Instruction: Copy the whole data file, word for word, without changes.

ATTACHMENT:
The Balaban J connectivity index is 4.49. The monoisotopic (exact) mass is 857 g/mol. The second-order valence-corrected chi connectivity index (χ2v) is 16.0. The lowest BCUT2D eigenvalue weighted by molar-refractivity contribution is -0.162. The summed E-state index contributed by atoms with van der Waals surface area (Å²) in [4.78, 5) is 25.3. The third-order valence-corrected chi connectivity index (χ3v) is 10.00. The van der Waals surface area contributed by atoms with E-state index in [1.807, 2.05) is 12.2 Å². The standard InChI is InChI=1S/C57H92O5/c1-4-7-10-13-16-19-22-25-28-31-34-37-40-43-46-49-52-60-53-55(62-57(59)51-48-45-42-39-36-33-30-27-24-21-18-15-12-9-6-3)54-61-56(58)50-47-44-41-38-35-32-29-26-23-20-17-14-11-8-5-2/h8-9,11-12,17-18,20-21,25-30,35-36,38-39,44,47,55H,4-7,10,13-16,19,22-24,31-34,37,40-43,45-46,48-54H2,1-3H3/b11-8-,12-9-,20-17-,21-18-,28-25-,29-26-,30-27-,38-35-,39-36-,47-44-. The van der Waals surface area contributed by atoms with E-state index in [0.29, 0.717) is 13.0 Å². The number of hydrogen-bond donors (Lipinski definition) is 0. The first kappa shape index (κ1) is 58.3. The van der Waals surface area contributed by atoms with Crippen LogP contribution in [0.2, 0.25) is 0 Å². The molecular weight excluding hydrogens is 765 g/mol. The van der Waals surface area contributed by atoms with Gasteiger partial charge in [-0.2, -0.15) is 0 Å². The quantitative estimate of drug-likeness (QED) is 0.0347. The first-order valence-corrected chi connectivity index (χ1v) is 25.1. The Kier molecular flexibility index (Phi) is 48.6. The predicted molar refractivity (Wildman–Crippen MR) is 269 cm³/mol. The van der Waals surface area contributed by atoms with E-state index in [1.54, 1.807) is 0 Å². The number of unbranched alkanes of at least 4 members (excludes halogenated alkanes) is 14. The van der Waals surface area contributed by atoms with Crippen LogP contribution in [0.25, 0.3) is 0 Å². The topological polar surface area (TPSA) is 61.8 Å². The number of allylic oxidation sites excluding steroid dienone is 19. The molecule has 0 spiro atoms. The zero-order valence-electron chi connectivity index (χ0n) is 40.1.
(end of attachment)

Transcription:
The Balaban J connectivity index is 4.49. The monoisotopic (exact) mass is 857 g/mol. The second-order valence-corrected chi connectivity index (χ2v) is 16.0. The lowest BCUT2D eigenvalue weighted by molar-refractivity contribution is -0.162. The summed E-state index contributed by atoms with van der Waals surface area (Å²) in [4.78, 5) is 25.3. The third-order valence-corrected chi connectivity index (χ3v) is 10.00. The van der Waals surface area contributed by atoms with E-state index in [1.807, 2.05) is 12.2 Å². The standard InChI is InChI=1S/C57H92O5/c1-4-7-10-13-16-19-22-25-28-31-34-37-40-43-46-49-52-60-53-55(62-57(59)51-48-45-42-39-36-33-30-27-24-21-18-15-12-9-6-3)54-61-56(58)50-47-44-41-38-35-32-29-26-23-20-17-14-11-8-5-2/h8-9,11-12,17-18,20-21,25-30,35-36,38-39,44,47,55H,4-7,10,13-16,19,22-24,31-34,37,40-43,45-46,48-54H2,1-3H3/b11-8-,12-9-,20-17-,21-18-,28-25-,29-26-,30-27-,38-35-,39-36-,47-44-. The van der Waals surface area contributed by atoms with E-state index in [0.29, 0.717) is 13.0 Å². The number of hydrogen-bond donors (Lipinski definition) is 0. The first kappa shape index (κ1) is 58.3. The van der Waals surface area contributed by atoms with Crippen LogP contribution in [0.2, 0.25) is 0 Å². The molecular weight excluding hydrogens is 765 g/mol. The van der Waals surface area contributed by atoms with Gasteiger partial charge in [-0.2, -0.15) is 0 Å². The quantitative estimate of drug-likeness (QED) is 0.0347. The first-order valence-corrected chi connectivity index (χ1v) is 25.1. The Kier molecular flexibility index (Phi) is 48.6. The predicted molar refractivity (Wildman–Crippen MR) is 269 cm³/mol. The van der Waals surface area contributed by atoms with E-state index in [1.54, 1.807) is 0 Å². The number of unbranched alkanes of at least 4 members (excludes halogenated alkanes) is 14. The van der Waals surface area contributed by atoms with Crippen LogP contribution in [0.25, 0.3) is 0 Å². The topological polar surface area (TPSA) is 61.8 Å². The number of allylic oxidation sites excluding steroid dienone is 19. The molecule has 0 spiro atoms. The zero-order valence-electron chi connectivity index (χ0n) is 40.1.